Last updated on February 2012

Duloxetine for Major Depression in Peri-/Postmenopausal Women


Brief description of study

The main objective of this study is to characterize a range of brain activation symptoms associated with major depression in peri- and post-menopausal women. Also, assessing brain activation before and after the treatment might help to uncover some mechanisms associated with the pathophysiology of depression and menopause.

Detailed Study Description

Women approaching menopause and during the post-menopausal years appear to be at greater risk for developing major depressive episodes. Moreover, this period in life has been associated with significant functional impairment due to the presence/severity of vasomotor symptoms (hot flashes, night sweats), cognitive complaints, and poorer quality of life. In light of recent controversies involving the use of hormone therapies, most physicians and patients are seeking nonhormonal strategies to alleviate menopause-related physical and emotional complaints. Duloxetine has been shown to improve major depressive disorder (MDD) and menopause-related symptoms. To date, the effects of this agent on brain structure and functioning in midlife women with MDD have not been explored. The present study aims to investigate the effects of duloxetine on brain structure and functioning when used for the treatment of a major depressive episode in menopausal women using anatomical magnetic resonance imaging (MRI) and functional MRI (fMRI). In addition, the investigators will examine whether the impact of treatment with duloxetine on vasomotor symptoms, cognition, and quality of life modulate the putative changes in brain structure and functioning.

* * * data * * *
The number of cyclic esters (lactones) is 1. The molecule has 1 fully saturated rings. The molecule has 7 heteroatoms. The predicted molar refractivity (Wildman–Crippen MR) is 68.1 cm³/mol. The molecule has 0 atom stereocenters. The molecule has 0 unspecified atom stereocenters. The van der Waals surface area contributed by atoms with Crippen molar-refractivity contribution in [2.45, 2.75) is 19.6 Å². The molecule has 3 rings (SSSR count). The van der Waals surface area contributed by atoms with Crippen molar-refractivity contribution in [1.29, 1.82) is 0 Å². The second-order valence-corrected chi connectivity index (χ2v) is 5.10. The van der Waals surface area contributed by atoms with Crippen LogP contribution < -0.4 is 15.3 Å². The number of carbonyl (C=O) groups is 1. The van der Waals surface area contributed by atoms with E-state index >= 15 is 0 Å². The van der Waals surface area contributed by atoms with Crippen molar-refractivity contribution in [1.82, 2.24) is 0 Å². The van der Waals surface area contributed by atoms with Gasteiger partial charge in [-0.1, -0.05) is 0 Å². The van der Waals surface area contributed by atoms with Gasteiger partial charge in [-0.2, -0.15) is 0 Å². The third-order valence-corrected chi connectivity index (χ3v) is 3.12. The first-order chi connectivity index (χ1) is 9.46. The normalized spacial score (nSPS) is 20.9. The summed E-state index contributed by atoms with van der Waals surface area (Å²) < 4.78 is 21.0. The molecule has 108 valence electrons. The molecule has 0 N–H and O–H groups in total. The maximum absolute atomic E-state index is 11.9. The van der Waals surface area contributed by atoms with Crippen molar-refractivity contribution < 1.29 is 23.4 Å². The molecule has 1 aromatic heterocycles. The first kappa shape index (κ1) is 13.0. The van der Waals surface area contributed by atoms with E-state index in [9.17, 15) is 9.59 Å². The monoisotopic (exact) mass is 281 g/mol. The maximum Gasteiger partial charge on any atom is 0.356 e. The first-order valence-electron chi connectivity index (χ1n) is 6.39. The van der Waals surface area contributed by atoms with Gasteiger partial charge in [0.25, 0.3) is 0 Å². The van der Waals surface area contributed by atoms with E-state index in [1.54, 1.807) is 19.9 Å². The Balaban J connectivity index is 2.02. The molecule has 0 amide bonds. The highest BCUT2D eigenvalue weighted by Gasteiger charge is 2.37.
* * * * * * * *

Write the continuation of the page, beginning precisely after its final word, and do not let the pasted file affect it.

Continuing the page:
Clinical Study Identifier: NCT00889369

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